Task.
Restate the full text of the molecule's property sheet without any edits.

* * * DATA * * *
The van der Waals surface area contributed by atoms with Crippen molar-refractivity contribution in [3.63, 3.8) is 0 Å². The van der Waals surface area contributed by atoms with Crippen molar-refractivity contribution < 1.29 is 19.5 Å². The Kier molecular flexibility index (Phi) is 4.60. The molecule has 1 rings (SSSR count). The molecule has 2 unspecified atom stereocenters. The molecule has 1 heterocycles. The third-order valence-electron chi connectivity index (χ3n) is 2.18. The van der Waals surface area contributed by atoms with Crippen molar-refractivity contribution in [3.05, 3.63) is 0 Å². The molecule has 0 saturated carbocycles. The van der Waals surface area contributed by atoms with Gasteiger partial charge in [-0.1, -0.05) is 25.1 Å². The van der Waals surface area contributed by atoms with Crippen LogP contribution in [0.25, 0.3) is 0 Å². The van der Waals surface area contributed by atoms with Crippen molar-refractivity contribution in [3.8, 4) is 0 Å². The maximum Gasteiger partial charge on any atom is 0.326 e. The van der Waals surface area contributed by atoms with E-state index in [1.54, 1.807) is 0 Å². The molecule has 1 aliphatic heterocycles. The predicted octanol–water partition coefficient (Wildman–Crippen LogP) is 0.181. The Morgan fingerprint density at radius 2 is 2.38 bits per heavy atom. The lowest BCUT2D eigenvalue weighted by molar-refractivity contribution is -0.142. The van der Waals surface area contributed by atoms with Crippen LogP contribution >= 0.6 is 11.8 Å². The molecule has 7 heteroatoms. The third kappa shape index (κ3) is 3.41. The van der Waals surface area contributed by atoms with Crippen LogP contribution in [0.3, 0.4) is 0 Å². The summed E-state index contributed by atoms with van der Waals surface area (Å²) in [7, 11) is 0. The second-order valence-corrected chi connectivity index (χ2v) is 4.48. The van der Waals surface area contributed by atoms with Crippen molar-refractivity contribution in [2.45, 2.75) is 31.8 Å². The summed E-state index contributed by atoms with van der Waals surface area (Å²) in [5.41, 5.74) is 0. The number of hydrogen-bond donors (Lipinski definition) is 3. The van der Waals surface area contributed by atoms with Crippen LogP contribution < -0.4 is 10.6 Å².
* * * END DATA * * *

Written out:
The van der Waals surface area contributed by atoms with Crippen molar-refractivity contribution in [3.63, 3.8) is 0 Å². The van der Waals surface area contributed by atoms with Crippen molar-refractivity contribution < 1.29 is 19.5 Å². The Kier molecular flexibility index (Phi) is 4.60. The molecule has 1 rings (SSSR count). The molecule has 2 unspecified atom stereocenters. The molecule has 1 heterocycles. The third-order valence-electron chi connectivity index (χ3n) is 2.18. The van der Waals surface area contributed by atoms with Crippen molar-refractivity contribution in [3.05, 3.63) is 0 Å². The molecule has 0 saturated carbocycles. The van der Waals surface area contributed by atoms with Gasteiger partial charge in [-0.1, -0.05) is 25.1 Å². The van der Waals surface area contributed by atoms with Crippen LogP contribution in [0.25, 0.3) is 0 Å². The van der Waals surface area contributed by atoms with Crippen molar-refractivity contribution in [3.8, 4) is 0 Å². The maximum Gasteiger partial charge on any atom is 0.326 e. The van der Waals surface area contributed by atoms with E-state index in [1.54, 1.807) is 0 Å². The molecule has 1 aliphatic heterocycles. The predicted octanol–water partition coefficient (Wildman–Crippen LogP) is 0.181. The Morgan fingerprint density at radius 2 is 2.38 bits per heavy atom. The lowest BCUT2D eigenvalue weighted by molar-refractivity contribution is -0.142. The van der Waals surface area contributed by atoms with Crippen LogP contribution >= 0.6 is 11.8 Å². The molecule has 7 heteroatoms. The third kappa shape index (κ3) is 3.41. The van der Waals surface area contributed by atoms with Crippen LogP contribution in [0.3, 0.4) is 0 Å². The summed E-state index contributed by atoms with van der Waals surface area (Å²) in [7, 11) is 0. The second-order valence-corrected chi connectivity index (χ2v) is 4.48. The van der Waals surface area contributed by atoms with Crippen molar-refractivity contribution in [2.45, 2.75) is 31.8 Å². The summed E-state index contributed by atoms with van der Waals surface area (Å²) in [5.41, 5.74) is 0. The number of hydrogen-bond donors (Lipinski definition) is 3. The van der Waals surface area contributed by atoms with Crippen LogP contribution < -0.4 is 10.6 Å².